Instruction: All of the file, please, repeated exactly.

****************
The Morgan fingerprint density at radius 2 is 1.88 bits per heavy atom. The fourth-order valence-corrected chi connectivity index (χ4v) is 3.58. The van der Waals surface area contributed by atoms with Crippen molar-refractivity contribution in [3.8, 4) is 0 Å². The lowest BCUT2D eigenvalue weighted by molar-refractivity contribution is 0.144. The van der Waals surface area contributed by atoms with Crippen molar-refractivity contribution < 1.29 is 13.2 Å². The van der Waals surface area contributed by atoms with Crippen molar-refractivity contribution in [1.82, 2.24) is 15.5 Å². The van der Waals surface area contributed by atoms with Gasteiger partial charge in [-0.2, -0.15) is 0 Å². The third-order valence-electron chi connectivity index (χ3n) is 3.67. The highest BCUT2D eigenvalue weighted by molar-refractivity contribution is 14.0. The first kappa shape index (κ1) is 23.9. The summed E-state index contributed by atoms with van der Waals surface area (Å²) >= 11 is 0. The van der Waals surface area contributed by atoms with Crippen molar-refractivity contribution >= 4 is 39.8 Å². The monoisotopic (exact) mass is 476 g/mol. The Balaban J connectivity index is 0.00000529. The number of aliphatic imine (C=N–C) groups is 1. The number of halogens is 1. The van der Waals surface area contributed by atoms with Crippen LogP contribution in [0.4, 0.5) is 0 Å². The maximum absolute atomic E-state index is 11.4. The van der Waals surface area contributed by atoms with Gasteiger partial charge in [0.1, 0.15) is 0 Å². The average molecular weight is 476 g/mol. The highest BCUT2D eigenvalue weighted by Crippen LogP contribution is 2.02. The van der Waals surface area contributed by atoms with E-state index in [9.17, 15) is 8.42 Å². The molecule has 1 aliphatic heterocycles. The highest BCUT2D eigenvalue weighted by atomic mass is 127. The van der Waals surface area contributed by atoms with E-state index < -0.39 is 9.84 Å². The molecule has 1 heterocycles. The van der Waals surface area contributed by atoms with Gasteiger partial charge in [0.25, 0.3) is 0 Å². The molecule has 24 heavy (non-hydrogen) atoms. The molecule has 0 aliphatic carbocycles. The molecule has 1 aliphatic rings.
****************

The Morgan fingerprint density at radius 2 is 1.88 bits per heavy atom. The fourth-order valence-corrected chi connectivity index (χ4v) is 3.58. The van der Waals surface area contributed by atoms with Crippen molar-refractivity contribution in [3.8, 4) is 0 Å². The lowest BCUT2D eigenvalue weighted by molar-refractivity contribution is 0.144. The van der Waals surface area contributed by atoms with Crippen molar-refractivity contribution < 1.29 is 13.2 Å². The van der Waals surface area contributed by atoms with Crippen molar-refractivity contribution in [1.82, 2.24) is 15.5 Å². The van der Waals surface area contributed by atoms with Gasteiger partial charge in [-0.2, -0.15) is 0 Å². The third-order valence-electron chi connectivity index (χ3n) is 3.67. The highest BCUT2D eigenvalue weighted by molar-refractivity contribution is 14.0. The first kappa shape index (κ1) is 23.9. The summed E-state index contributed by atoms with van der Waals surface area (Å²) >= 11 is 0. The van der Waals surface area contributed by atoms with Crippen molar-refractivity contribution >= 4 is 39.8 Å². The monoisotopic (exact) mass is 476 g/mol. The Balaban J connectivity index is 0.00000529. The number of aliphatic imine (C=N–C) groups is 1. The number of halogens is 1. The van der Waals surface area contributed by atoms with Crippen LogP contribution in [0.4, 0.5) is 0 Å². The maximum absolute atomic E-state index is 11.4. The van der Waals surface area contributed by atoms with Gasteiger partial charge in [0.1, 0.15) is 0 Å². The average molecular weight is 476 g/mol. The highest BCUT2D eigenvalue weighted by Crippen LogP contribution is 2.02. The van der Waals surface area contributed by atoms with E-state index in [9.17, 15) is 8.42 Å². The molecule has 1 aliphatic heterocycles. The highest BCUT2D eigenvalue weighted by atomic mass is 127. The van der Waals surface area contributed by atoms with E-state index < -0.39 is 9.84 Å². The molecule has 1 heterocycles. The van der Waals surface area contributed by atoms with Gasteiger partial charge in [0.25, 0.3) is 0 Å². The molecule has 24 heavy (non-hydrogen) atoms. The molecule has 0 aliphatic carbocycles. The molecule has 1 aliphatic rings.